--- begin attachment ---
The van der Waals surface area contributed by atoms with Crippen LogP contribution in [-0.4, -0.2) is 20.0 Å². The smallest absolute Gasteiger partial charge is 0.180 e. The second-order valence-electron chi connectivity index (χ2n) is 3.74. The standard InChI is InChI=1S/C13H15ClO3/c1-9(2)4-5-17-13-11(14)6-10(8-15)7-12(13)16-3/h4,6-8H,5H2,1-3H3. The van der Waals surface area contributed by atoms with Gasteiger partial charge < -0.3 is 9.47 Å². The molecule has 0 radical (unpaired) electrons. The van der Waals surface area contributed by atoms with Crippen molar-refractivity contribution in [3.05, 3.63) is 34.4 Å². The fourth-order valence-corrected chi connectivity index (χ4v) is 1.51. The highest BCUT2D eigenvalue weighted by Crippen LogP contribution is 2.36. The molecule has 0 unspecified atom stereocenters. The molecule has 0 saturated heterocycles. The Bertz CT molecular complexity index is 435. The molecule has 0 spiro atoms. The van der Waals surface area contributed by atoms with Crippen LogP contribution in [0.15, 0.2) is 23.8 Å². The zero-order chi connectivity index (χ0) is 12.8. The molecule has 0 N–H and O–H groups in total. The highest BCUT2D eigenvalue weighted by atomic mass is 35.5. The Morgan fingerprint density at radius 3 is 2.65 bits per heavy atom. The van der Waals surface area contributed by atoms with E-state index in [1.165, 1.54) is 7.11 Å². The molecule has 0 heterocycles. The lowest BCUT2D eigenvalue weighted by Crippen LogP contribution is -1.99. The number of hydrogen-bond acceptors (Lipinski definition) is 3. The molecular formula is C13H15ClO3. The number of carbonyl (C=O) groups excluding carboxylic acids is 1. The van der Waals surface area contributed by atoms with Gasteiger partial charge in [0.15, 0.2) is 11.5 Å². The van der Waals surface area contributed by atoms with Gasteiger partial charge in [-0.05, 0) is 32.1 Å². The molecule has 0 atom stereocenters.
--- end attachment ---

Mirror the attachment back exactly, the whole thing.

The van der Waals surface area contributed by atoms with Crippen LogP contribution in [-0.4, -0.2) is 20.0 Å². The smallest absolute Gasteiger partial charge is 0.180 e. The second-order valence-electron chi connectivity index (χ2n) is 3.74. The standard InChI is InChI=1S/C13H15ClO3/c1-9(2)4-5-17-13-11(14)6-10(8-15)7-12(13)16-3/h4,6-8H,5H2,1-3H3. The van der Waals surface area contributed by atoms with Gasteiger partial charge < -0.3 is 9.47 Å². The molecule has 0 radical (unpaired) electrons. The van der Waals surface area contributed by atoms with Crippen molar-refractivity contribution in [3.05, 3.63) is 34.4 Å². The fourth-order valence-corrected chi connectivity index (χ4v) is 1.51. The highest BCUT2D eigenvalue weighted by Crippen LogP contribution is 2.36. The molecule has 0 unspecified atom stereocenters. The molecule has 0 saturated heterocycles. The Bertz CT molecular complexity index is 435. The molecule has 0 spiro atoms. The van der Waals surface area contributed by atoms with Crippen LogP contribution in [0.15, 0.2) is 23.8 Å². The zero-order chi connectivity index (χ0) is 12.8. The molecule has 0 N–H and O–H groups in total. The highest BCUT2D eigenvalue weighted by atomic mass is 35.5. The Morgan fingerprint density at radius 3 is 2.65 bits per heavy atom. The van der Waals surface area contributed by atoms with E-state index in [1.165, 1.54) is 7.11 Å². The molecule has 0 heterocycles. The lowest BCUT2D eigenvalue weighted by Crippen LogP contribution is -1.99. The number of hydrogen-bond acceptors (Lipinski definition) is 3. The molecular formula is C13H15ClO3. The number of carbonyl (C=O) groups excluding carboxylic acids is 1. The van der Waals surface area contributed by atoms with Gasteiger partial charge in [0.15, 0.2) is 11.5 Å². The van der Waals surface area contributed by atoms with Gasteiger partial charge in [-0.05, 0) is 32.1 Å². The molecule has 0 atom stereocenters.